Coffman is confident Aurora will get funding through the federal American Rescue Plan, some of which will go to infrastructure to address homelessness. 

“In other words, building a shelter, the infrastructure for safe camping spaces, or tiny homes or pallet homes,” he said. 

DENVER-HOMELESS-SWEEP-201208Hart Van Denburg/CPR News
A man pulls a cart of belongings as workers from the city of Denver, behind fencing erected by police to keep protesters away, clear out a homeless camp on 13th Avenue and Elations Street on Tuesday, Dec. 8, 2020.

Some point to Denver's contentious camping ban as a cautionary tale.

Denver instituted its camping ban nearly a decade ago, and it’s been highly contentious and heavily litigated. Dunning says he remembers the city of Denver made the same promises about housing alternatives back then, when he himself was living on the streets. 

“It didn't do any of them,” he said. That’s when he helped found Homeless Out Loud and they put out their first report. They asked the homeless community what they were experiencing and what they recommended be changed. 

“Repeal or modify the ban to designate a safe, well-lit, outdoor space in Denver, where homeless people can sleep, shelter themselves and have access to bathrooms and water,” he said. “That was 10 years ago, that was before COVID. We need about 50 of these places right now. And Denver has only managed to find a way to approve two.” 

Aurora Council Member Juan Marcano also pointed to Denver as an example of why Aurora should avoid instituting a camping ban.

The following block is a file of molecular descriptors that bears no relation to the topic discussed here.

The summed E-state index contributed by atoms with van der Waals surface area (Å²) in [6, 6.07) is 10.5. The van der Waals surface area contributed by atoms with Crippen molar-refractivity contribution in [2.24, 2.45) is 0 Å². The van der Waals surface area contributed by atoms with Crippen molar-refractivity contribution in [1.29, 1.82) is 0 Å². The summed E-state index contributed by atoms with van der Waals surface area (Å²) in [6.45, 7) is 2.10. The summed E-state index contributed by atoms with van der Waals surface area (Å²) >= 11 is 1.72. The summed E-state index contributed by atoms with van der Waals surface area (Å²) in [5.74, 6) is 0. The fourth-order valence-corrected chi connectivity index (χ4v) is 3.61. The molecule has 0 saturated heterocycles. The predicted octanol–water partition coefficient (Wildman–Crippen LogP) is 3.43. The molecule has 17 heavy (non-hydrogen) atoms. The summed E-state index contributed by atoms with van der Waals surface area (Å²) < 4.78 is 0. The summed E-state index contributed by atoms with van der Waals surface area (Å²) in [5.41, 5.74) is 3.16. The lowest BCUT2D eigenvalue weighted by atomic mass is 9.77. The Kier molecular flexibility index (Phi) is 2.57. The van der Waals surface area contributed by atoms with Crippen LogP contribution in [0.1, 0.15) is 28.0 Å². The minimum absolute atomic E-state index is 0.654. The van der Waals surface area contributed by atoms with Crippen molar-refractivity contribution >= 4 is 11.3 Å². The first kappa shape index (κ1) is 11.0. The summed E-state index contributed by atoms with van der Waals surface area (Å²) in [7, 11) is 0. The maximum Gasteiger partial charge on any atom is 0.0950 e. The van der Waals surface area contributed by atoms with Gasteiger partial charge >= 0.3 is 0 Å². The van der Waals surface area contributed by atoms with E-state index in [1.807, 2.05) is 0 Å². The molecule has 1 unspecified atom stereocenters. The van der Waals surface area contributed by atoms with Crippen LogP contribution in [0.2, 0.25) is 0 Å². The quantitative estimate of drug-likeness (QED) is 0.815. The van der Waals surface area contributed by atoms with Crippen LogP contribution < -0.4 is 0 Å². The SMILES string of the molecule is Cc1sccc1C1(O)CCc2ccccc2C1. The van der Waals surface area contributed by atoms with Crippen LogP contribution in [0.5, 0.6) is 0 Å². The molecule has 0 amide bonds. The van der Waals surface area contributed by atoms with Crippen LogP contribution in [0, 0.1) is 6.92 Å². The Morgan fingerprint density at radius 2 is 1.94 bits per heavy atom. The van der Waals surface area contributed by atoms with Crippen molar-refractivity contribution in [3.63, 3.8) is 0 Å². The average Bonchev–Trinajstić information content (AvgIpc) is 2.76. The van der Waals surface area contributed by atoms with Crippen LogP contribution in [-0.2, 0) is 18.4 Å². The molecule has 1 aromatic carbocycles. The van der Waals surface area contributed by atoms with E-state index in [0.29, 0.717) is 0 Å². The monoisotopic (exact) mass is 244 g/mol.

“If the data from Denver showed that all people needed was a swift kick in the butt then that's something that we would be pursuing, but that is not what the evidence shows,” Marcano said. 

Since the ban in Denver was introduced, the homeless population has continued to grow and become more visible. 

“And it has become even more difficult to serve because they have only undermined trust from that community by constantly throwing away their belongings, incarcerating them for short periods of time and just moving them around to no end,” he said. 

Coffman says he also wants to create housing alternatives, but also says he's concerned about trash and unsanitary conditions.

Coffman said he agrees that housing alternatives need to come first, but he also said that allowing homeless people to stay in encampments endangers public health. 

“It’s important to clean those areas up from time to time,” he said. “We just can't have camping spread throughout our city on an annual basis.” 

He wants to see Aurora create designated areas and a variety of alternatives for people who may not feel comfortable or want to go to shelters or stay in encampments. But, the trash and debris, Coffman said, are an issue for residents. 

In the last year, the city has received about 900 complaints from residents about homeless issues, half of those were RV complaints. 

“I get a lot of complaints about the trash, about the unsanitary conditions, the visual blight,” Coffman said. 

Another city council member, Dave Gruber, said he also gets complaints from residents about homeless people and encampments in the city. He agrees housing needs to be addressed before moving people around the city, but he thinks Coffman’s ordinance makes that need a priority.

“Something has to be done. The status quo is not working. We've heard over the last few years, if we do this the problems will go away, but we still have the problem,” he said. “Even with the millions that we're investing right now. So I see this as a next step, but implementing it in such a way to ensure that there is shelter for people to go to.”

Editor's note: This story has been corrected. An earlier version used an incorrect name for the American Rescue Plan.